Alexander Archipelago wolf listing as "endangered or threatened may be warranted" says USFWS
By MARY KAUFFMAN
March 29, 2014
Friday's decision responds to a petition filed in August 2011 by the Center for Biological Diversity and Greenpeace. Following the status review and a public comment period, the U.S. Fish and Wildlife Service will decide whether or not to list the species as threatened or endangered.
The U.S. Forest Service announced late Friday it will be responding to the 90-day finding by U.S. Fish and Wildlife Service on the petition to list the Alexander Archipelago wolf as threatened or endangered, as will be outlined in the proposed rule scheduled to appear in the Federal Register on Monday, March 31, 2014.
Tongass National Forest Supervisor Forrest Cole said, “The Forest Service will work collaboratively with U.S. Fish and Wildlife Service as they evaluate the status of the Alexander Archipelago wolf.”
The range of the Alexander Archipelago wolf includes the mainland of Southeast Alaska and islands south of Frederick Sound, excluding Coronation, Forrester, and smaller, more isolated islands that lack an adequate prey base. Admiralty, Baranof, and Chichagof islands north of Frederick sound do not support wolves despite having seemingly adequate prey populations. However, several wolf sightings on Admiralty Island have been reported in recent years according to the Forest Service.
While the Forest Service reports it has seen localized areas where wolves appear vulnerable to harvest associated with legal and illegal trapping on Prince of Wales Island, the wolf population across the island as a whole and across the forest appears to be stable. The Forest Service has formed a technical working group with management partners to take a closer look at the issue and determine which management actions, if any, should be taken to address concerns about wolf conservation. As a first step the Forest Service is working together with Alaska Department of Fish and Game and U.S. Fish and Wildlife Service to develop a reliable method of estimating wolf numbers, which can be very difficult due to the elusive nature of wolves and the extensive old-growth forest spanning a remote landscape.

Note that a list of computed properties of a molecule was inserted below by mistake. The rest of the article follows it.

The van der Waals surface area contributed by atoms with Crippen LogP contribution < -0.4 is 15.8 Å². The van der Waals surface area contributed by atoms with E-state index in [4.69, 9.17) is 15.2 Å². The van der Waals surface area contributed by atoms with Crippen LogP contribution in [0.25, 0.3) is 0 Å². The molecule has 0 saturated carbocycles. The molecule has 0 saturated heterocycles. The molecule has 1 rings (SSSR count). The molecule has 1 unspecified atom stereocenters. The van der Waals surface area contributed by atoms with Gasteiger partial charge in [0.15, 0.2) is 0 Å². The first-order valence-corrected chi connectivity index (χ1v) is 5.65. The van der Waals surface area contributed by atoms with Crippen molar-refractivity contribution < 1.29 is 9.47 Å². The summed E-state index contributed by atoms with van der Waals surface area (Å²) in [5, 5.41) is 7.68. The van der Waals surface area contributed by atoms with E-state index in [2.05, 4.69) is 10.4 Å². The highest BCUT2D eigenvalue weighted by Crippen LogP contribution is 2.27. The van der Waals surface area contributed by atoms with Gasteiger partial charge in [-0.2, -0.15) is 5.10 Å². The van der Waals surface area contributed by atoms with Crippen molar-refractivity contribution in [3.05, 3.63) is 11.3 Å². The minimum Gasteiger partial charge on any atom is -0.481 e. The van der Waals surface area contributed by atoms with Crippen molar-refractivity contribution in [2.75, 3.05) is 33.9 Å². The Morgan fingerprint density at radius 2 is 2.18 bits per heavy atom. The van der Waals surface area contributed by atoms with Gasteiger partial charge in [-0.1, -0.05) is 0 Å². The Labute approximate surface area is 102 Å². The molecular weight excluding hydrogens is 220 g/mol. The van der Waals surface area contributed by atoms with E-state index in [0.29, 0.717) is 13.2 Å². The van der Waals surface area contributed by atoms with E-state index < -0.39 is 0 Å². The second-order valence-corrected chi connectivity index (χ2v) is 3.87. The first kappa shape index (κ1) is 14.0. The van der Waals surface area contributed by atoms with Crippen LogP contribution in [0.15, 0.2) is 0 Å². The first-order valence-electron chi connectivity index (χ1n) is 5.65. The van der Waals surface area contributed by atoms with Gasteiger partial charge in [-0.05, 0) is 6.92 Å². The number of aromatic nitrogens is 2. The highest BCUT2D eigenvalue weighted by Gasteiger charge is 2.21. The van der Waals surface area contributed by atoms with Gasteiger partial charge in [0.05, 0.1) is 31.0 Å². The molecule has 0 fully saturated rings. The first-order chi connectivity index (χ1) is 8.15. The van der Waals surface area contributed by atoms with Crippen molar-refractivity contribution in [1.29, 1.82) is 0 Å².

Cole said, “The Forest Service remains committed to the conservation of wolf populations on the Tongass National Forest." He said, "The conservation strategy outlined in the 2008 Tongass National Forest Land Management Plan identifies management tools that are essential to maintaining viable wolf populations, such as sustainable harvest, sufficient prey habitat, buffers to protect dens, and a system of old-growth reserves (OGRs)." The conservation strategy was designed through a collaborative effort with Alaska Department of Fish and Game and U.S. Fish and Wildlife Service, with intensive peer review said Cole.